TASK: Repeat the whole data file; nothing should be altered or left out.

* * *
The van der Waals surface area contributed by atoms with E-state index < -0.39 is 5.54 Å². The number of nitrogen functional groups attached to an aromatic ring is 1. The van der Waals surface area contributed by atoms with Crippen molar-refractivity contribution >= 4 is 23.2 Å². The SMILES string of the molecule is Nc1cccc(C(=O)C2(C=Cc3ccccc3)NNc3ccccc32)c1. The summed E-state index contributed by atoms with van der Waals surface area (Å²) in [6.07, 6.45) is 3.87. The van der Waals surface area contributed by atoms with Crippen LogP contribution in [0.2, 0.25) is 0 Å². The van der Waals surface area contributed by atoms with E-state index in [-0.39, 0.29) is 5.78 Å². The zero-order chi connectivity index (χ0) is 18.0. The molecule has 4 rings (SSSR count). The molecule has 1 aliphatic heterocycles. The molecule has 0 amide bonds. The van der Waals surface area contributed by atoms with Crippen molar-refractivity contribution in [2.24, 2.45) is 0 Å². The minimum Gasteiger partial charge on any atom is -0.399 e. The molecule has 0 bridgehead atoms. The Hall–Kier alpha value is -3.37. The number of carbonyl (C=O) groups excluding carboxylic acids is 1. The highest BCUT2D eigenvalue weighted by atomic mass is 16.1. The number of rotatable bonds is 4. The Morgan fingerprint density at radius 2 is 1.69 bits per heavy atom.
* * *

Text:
The van der Waals surface area contributed by atoms with E-state index < -0.39 is 5.54 Å². The number of nitrogen functional groups attached to an aromatic ring is 1. The van der Waals surface area contributed by atoms with Crippen molar-refractivity contribution >= 4 is 23.2 Å². The SMILES string of the molecule is Nc1cccc(C(=O)C2(C=Cc3ccccc3)NNc3ccccc32)c1. The summed E-state index contributed by atoms with van der Waals surface area (Å²) in [6.07, 6.45) is 3.87. The van der Waals surface area contributed by atoms with Crippen LogP contribution in [0.2, 0.25) is 0 Å². The van der Waals surface area contributed by atoms with E-state index in [-0.39, 0.29) is 5.78 Å². The zero-order chi connectivity index (χ0) is 18.0. The molecule has 4 rings (SSSR count). The molecule has 1 aliphatic heterocycles. The molecule has 0 amide bonds. The van der Waals surface area contributed by atoms with Crippen molar-refractivity contribution in [2.24, 2.45) is 0 Å². The minimum Gasteiger partial charge on any atom is -0.399 e. The molecule has 0 bridgehead atoms. The Hall–Kier alpha value is -3.37. The number of carbonyl (C=O) groups excluding carboxylic acids is 1. The highest BCUT2D eigenvalue weighted by atomic mass is 16.1. The number of rotatable bonds is 4. The Morgan fingerprint density at radius 2 is 1.69 bits per heavy atom.